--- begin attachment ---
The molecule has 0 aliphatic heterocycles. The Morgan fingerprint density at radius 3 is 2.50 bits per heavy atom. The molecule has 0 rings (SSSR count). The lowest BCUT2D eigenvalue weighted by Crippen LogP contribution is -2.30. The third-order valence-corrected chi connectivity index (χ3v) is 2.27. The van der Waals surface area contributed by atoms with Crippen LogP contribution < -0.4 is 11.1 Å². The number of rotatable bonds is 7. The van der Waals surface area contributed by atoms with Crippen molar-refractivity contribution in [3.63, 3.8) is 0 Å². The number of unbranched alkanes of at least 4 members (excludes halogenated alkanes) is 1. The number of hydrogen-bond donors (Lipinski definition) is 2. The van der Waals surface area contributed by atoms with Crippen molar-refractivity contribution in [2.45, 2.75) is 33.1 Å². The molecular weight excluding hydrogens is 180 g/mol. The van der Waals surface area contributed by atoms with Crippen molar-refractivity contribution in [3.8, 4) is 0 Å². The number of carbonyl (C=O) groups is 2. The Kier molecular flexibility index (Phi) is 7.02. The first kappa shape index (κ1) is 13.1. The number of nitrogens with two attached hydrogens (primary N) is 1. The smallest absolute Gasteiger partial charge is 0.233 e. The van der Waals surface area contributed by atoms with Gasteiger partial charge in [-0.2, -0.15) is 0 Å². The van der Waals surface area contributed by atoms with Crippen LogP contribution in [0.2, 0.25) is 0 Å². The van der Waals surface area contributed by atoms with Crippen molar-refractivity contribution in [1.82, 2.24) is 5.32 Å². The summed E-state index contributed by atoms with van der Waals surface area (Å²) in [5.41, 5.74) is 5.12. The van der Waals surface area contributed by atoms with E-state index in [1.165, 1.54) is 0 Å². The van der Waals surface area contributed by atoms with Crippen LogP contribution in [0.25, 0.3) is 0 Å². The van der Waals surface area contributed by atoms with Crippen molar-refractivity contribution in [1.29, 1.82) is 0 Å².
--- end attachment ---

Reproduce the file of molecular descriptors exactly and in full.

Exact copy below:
The molecule has 0 aliphatic heterocycles. The Morgan fingerprint density at radius 3 is 2.50 bits per heavy atom. The molecule has 0 rings (SSSR count). The lowest BCUT2D eigenvalue weighted by Crippen LogP contribution is -2.30. The third-order valence-corrected chi connectivity index (χ3v) is 2.27. The van der Waals surface area contributed by atoms with Crippen LogP contribution < -0.4 is 11.1 Å². The number of rotatable bonds is 7. The van der Waals surface area contributed by atoms with Crippen molar-refractivity contribution in [3.63, 3.8) is 0 Å². The number of unbranched alkanes of at least 4 members (excludes halogenated alkanes) is 1. The number of hydrogen-bond donors (Lipinski definition) is 2. The van der Waals surface area contributed by atoms with Crippen molar-refractivity contribution in [2.45, 2.75) is 33.1 Å². The molecular weight excluding hydrogens is 180 g/mol. The van der Waals surface area contributed by atoms with Crippen molar-refractivity contribution in [3.8, 4) is 0 Å². The number of carbonyl (C=O) groups is 2. The Kier molecular flexibility index (Phi) is 7.02. The first kappa shape index (κ1) is 13.1. The number of nitrogens with two attached hydrogens (primary N) is 1. The smallest absolute Gasteiger partial charge is 0.233 e. The van der Waals surface area contributed by atoms with Gasteiger partial charge in [-0.2, -0.15) is 0 Å². The van der Waals surface area contributed by atoms with Crippen LogP contribution in [0.2, 0.25) is 0 Å². The van der Waals surface area contributed by atoms with Crippen molar-refractivity contribution in [1.82, 2.24) is 5.32 Å². The summed E-state index contributed by atoms with van der Waals surface area (Å²) in [5.41, 5.74) is 5.12. The van der Waals surface area contributed by atoms with E-state index in [1.165, 1.54) is 0 Å². The van der Waals surface area contributed by atoms with Crippen LogP contribution in [0.25, 0.3) is 0 Å². The van der Waals surface area contributed by atoms with Crippen molar-refractivity contribution in [1.29, 1.82) is 0 Å².